After undergoing training from the breeder, Truffle continues to work with a service dog trainer. Before classes began this fall, Marxe worked with Truffle inside B-CC throughout August to help the dog acclimate to the new atmosphere and met with administrators to go over rules and regulations.

Montgomery County Public Schools acknowledges the right of individuals with disabilities to bring service dogs to school and school functions in accordance with the Americans with Disabilities Act.  That law defines a service animal as “any dog that is individually trained to do work or perform tasks for the benefit of an individual with a disability, including a physical, sensory, psychiatric, intellectual, or other mental disability.”

Marxe and his mother said B-CC and Principal Donna Jones were exceptionally accommodating until about five weeks into the school year when Truffle was kicked out. Marxe missed a week of school while issues raised by the school administration were resolved.

“It was the most stressful week,” Altman said. “My kid wasn’t going to school, my kid was missing stuff, he was not in a good place when this was going on.”

There had been issues with Truffle acting unruly during yoga class and questions about whether he met all MCPS regulations for service animals—but Altman said no one had brought these issues to her before the decision to kick Truffle out.

“I wish the communication would have been open more [with the administration], so we could have taken care of these issues before it became a crisis,” Altman said.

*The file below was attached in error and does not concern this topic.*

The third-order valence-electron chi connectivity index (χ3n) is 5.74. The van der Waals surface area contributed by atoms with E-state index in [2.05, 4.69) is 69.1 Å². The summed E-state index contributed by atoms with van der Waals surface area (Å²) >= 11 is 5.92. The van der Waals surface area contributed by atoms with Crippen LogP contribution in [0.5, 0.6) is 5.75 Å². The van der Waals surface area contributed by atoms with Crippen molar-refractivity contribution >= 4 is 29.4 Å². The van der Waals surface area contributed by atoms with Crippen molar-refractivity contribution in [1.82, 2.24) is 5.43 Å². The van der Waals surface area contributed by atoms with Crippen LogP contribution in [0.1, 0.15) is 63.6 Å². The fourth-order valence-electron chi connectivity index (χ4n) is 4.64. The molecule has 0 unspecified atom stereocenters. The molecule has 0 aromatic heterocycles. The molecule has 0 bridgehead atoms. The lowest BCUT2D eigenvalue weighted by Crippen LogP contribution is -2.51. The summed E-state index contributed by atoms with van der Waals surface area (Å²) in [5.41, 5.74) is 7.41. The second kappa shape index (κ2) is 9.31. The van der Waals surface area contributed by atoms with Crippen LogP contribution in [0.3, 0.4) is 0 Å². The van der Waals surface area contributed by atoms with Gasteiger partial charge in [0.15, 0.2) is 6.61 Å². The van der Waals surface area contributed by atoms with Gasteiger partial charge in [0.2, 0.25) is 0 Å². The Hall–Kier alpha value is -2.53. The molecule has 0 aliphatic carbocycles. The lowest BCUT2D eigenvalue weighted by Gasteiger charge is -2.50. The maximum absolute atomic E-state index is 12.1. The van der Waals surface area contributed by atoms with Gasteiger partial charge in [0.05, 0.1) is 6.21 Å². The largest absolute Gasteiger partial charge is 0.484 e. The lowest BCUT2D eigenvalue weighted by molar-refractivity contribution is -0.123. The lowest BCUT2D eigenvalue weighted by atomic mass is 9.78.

Jones declined to comment on the issues concerning Marxe and Truffles.

With support from Marxe’s psychiatrist, Marxe and his family were able to work out the issues to ensure Marxe was allowed his service dog. A friend at school started an online petition to garner support for Marxe and Truffle, which gained more than 250 signatures.

Now a dog walker comes to the school take Truffle out during Marxe’s yoga period and other issues have been resolved.

Marxe’s dog is “back in school and was allowed back when his family was able to confirm that he could meet the requirements outlined in the regulation including being housebroken, not causing disruptions in class and in the hallways, etc.,” MCPS spokesperson Gboyinde Onijala wrote in an email.

Still, Marxe faces other challenges with Truffle. Because he has an invisible disability, unlike a blind person or someone in a wheelchair, he said people often come up to him and ask  what’s wrong with him, or get angry when he asks that they do not pet Truffle. He said he doesn't want to explain his mental illness to everyone.

But overall, Truffle has been life-changing, Marxe said. He began telling his story to other students, including in a course called Peace Studies where he made a presentation about his mental illness and Truffle’s role in helping him. He said he received almost 50 thank-you notes from students in the class. Though he knows the students were required to write the notes, Marxe said their words still meant a lot.

“It makes me feel like I’m actually making a change,” Marxe said. “I’ve been told that I’m de-stigmatizing mental illness.”

While Marxe used to dream of becoming a doctor, he is now thinking about ways to continue advocating for mental illness and LGBTQ rights. This fall he has also taken an active role in supporting the establishment of a gender neutral bathroom at his high school.

“I feel like I’m becoming who I’m supposed to become and I’m improving the world,” Marxe said. “That’s the best feeling.”

This story was first published on Bethesda Beat in October.